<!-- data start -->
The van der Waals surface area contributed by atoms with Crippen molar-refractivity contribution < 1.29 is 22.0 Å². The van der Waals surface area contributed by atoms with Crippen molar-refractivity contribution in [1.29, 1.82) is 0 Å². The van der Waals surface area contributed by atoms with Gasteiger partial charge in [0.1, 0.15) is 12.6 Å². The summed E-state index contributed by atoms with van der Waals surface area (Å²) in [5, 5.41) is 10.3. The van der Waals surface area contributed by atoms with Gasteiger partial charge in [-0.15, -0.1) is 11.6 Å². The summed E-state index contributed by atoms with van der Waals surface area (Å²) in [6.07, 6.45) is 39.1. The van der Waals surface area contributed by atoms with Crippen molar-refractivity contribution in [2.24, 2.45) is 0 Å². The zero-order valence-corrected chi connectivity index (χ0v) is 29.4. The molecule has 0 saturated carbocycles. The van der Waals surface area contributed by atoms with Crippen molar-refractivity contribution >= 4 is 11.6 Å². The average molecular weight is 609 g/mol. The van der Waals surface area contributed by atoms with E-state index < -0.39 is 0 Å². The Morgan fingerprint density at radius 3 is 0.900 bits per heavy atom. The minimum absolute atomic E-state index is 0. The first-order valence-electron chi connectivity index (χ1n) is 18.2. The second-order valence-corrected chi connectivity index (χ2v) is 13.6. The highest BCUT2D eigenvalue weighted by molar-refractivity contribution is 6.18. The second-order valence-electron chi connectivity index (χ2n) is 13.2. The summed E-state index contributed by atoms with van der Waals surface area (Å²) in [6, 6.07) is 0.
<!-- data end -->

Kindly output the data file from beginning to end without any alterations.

The van der Waals surface area contributed by atoms with Crippen molar-refractivity contribution < 1.29 is 22.0 Å². The van der Waals surface area contributed by atoms with Crippen molar-refractivity contribution in [1.29, 1.82) is 0 Å². The van der Waals surface area contributed by atoms with Gasteiger partial charge in [0.1, 0.15) is 12.6 Å². The summed E-state index contributed by atoms with van der Waals surface area (Å²) in [5, 5.41) is 10.3. The van der Waals surface area contributed by atoms with Gasteiger partial charge in [-0.15, -0.1) is 11.6 Å². The summed E-state index contributed by atoms with van der Waals surface area (Å²) in [6.07, 6.45) is 39.1. The van der Waals surface area contributed by atoms with Crippen molar-refractivity contribution in [2.24, 2.45) is 0 Å². The zero-order valence-corrected chi connectivity index (χ0v) is 29.4. The molecule has 0 saturated carbocycles. The van der Waals surface area contributed by atoms with Crippen molar-refractivity contribution >= 4 is 11.6 Å². The average molecular weight is 609 g/mol. The van der Waals surface area contributed by atoms with E-state index < -0.39 is 0 Å². The Morgan fingerprint density at radius 3 is 0.900 bits per heavy atom. The minimum absolute atomic E-state index is 0. The first-order valence-electron chi connectivity index (χ1n) is 18.2. The second-order valence-corrected chi connectivity index (χ2v) is 13.6. The highest BCUT2D eigenvalue weighted by molar-refractivity contribution is 6.18. The second-order valence-electron chi connectivity index (χ2n) is 13.2. The summed E-state index contributed by atoms with van der Waals surface area (Å²) in [6, 6.07) is 0.